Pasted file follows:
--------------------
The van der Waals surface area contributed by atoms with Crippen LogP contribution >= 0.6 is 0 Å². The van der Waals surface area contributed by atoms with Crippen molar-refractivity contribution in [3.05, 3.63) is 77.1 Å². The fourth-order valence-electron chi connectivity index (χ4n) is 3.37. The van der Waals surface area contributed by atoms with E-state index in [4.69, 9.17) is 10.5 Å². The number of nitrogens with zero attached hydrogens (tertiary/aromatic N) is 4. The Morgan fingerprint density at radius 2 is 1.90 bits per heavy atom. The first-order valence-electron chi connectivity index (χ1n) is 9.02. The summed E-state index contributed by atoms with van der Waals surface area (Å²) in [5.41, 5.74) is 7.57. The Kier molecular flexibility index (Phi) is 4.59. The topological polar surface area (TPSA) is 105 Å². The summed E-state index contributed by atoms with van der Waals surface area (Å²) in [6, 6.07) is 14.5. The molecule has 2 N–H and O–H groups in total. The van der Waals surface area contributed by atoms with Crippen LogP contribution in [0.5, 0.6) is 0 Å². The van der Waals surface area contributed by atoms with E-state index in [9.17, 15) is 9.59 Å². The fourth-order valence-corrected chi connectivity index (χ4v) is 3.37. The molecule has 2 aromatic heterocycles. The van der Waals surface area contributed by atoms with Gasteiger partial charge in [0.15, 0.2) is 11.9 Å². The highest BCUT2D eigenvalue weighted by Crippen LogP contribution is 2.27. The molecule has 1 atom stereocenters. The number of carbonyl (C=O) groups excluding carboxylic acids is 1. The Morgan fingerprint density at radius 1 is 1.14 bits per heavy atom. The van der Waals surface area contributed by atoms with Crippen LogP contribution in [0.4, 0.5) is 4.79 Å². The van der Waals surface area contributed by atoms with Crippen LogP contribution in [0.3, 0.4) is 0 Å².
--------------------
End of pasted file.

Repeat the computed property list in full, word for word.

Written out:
The van der Waals surface area contributed by atoms with Crippen LogP contribution >= 0.6 is 0 Å². The van der Waals surface area contributed by atoms with Crippen molar-refractivity contribution in [3.05, 3.63) is 77.1 Å². The fourth-order valence-electron chi connectivity index (χ4n) is 3.37. The van der Waals surface area contributed by atoms with E-state index in [4.69, 9.17) is 10.5 Å². The number of nitrogens with zero attached hydrogens (tertiary/aromatic N) is 4. The Morgan fingerprint density at radius 2 is 1.90 bits per heavy atom. The first-order valence-electron chi connectivity index (χ1n) is 9.02. The summed E-state index contributed by atoms with van der Waals surface area (Å²) in [5.41, 5.74) is 7.57. The Kier molecular flexibility index (Phi) is 4.59. The topological polar surface area (TPSA) is 105 Å². The summed E-state index contributed by atoms with van der Waals surface area (Å²) in [6, 6.07) is 14.5. The molecule has 2 N–H and O–H groups in total. The van der Waals surface area contributed by atoms with Crippen LogP contribution in [0.5, 0.6) is 0 Å². The van der Waals surface area contributed by atoms with E-state index in [9.17, 15) is 9.59 Å². The fourth-order valence-corrected chi connectivity index (χ4v) is 3.37. The molecule has 2 aromatic heterocycles. The van der Waals surface area contributed by atoms with Gasteiger partial charge in [0.15, 0.2) is 11.9 Å². The highest BCUT2D eigenvalue weighted by Crippen LogP contribution is 2.27. The molecule has 1 atom stereocenters. The number of carbonyl (C=O) groups excluding carboxylic acids is 1. The Morgan fingerprint density at radius 1 is 1.14 bits per heavy atom. The van der Waals surface area contributed by atoms with Crippen LogP contribution in [0.4, 0.5) is 4.79 Å². The van der Waals surface area contributed by atoms with Crippen LogP contribution in [0.3, 0.4) is 0 Å².